Tech

Jawbone denies ‘abandoning’ customers

Jawbone denies ‘abandoning’ customers

Owners of Jawbone fitness trackers are complaining on social media that the firm’s customer support has vanished.

At the time of writing, Jawbone’s Twitter and Facebook support accounts had not been updated for several weeks.

Some customers say their emails are not being answered either, and the UK helpline has a recorded message saying customer service is not currently available in the UK or EU.

A spokesman told the BBC customer care is “days from being back online”.

He added that the firm was “in a process of transition”.

Lisa Cope shared an email she sent the firm in December 2016 saying she had been unable to use her Jawbone since the summer following various issues with the tracker not working properly and problems charging the device.

She said she has not yet had a reply.

“I loved the Jawbone until it stopped working,” she said.

“I thought it was a very good product and app, but had lots of flaws. I’m disgusted that they think they can just stop customer service even though they’re still operational.”

Rebecca Wire said her Jawbone Up2 was successfully replaced last year but the replacement is now being held together with gaffer tape and she has had no contact with the firm for over a month.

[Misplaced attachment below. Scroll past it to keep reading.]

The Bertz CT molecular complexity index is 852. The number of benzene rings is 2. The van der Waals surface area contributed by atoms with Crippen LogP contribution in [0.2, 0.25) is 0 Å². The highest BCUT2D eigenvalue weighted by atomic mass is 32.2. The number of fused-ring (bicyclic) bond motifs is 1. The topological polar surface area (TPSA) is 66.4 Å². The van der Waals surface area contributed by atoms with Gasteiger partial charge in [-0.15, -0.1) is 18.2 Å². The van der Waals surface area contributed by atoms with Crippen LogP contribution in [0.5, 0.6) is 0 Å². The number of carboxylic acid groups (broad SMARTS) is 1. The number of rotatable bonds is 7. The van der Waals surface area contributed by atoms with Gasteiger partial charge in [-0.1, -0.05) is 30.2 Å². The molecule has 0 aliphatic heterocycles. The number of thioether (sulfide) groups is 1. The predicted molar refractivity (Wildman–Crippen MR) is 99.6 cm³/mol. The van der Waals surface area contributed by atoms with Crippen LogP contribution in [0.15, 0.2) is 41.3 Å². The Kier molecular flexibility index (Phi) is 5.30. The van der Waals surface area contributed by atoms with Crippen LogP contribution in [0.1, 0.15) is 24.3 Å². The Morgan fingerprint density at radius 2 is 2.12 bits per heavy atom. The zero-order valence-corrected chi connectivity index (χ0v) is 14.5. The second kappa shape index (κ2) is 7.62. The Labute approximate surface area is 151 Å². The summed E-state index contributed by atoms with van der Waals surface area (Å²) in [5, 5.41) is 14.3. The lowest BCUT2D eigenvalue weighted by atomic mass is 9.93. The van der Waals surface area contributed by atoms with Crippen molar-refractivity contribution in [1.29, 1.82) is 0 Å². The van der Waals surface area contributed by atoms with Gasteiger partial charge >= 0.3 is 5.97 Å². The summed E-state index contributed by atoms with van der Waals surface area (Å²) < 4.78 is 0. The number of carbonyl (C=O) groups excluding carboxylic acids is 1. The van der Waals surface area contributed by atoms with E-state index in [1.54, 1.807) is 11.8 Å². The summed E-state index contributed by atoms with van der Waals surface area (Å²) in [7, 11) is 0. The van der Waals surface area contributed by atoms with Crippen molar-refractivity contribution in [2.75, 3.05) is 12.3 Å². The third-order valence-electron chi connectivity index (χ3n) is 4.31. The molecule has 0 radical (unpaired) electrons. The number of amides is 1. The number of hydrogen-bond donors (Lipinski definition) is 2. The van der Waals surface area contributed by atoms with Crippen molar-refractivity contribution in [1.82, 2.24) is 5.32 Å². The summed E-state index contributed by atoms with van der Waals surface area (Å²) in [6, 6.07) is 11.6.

Lisa Davidson said her new fitness tracker stopped syncing with her phone after five weeks and she has also been unable to contact Jawbone.

“I regret not buying a Fitbit now,” she told us.

The firm is currently scoring 0.4 out of a possible 10 on company review website TrustPilot, with 170 reviews.

Jawbone, once a popular fitness tracker brand, confirmed to TechCrunch in February that it intends to leave the consumer market and focus on healthcare providers.

However its wrist bands are still widely available. The Up3 is currently on sale for £53.99 on Amazon in the UK.

“I think Jawbone is not sure how to move forward,” said Carolina Milanesi, analyst at Creative Strategies.

“The mainstream consumer market right now is a cut-throat business and the high-end is controlled by Apple so looking at the medical sector might seem an option – but I am just not sure they have skills that would set them apart.

“Jawbone might say they are coming back to wearables but it is hard to see how they could do that successfully. If they wanted to stop and regroup that was fine but we should have seen something by now.”

courtesy:bbc.com

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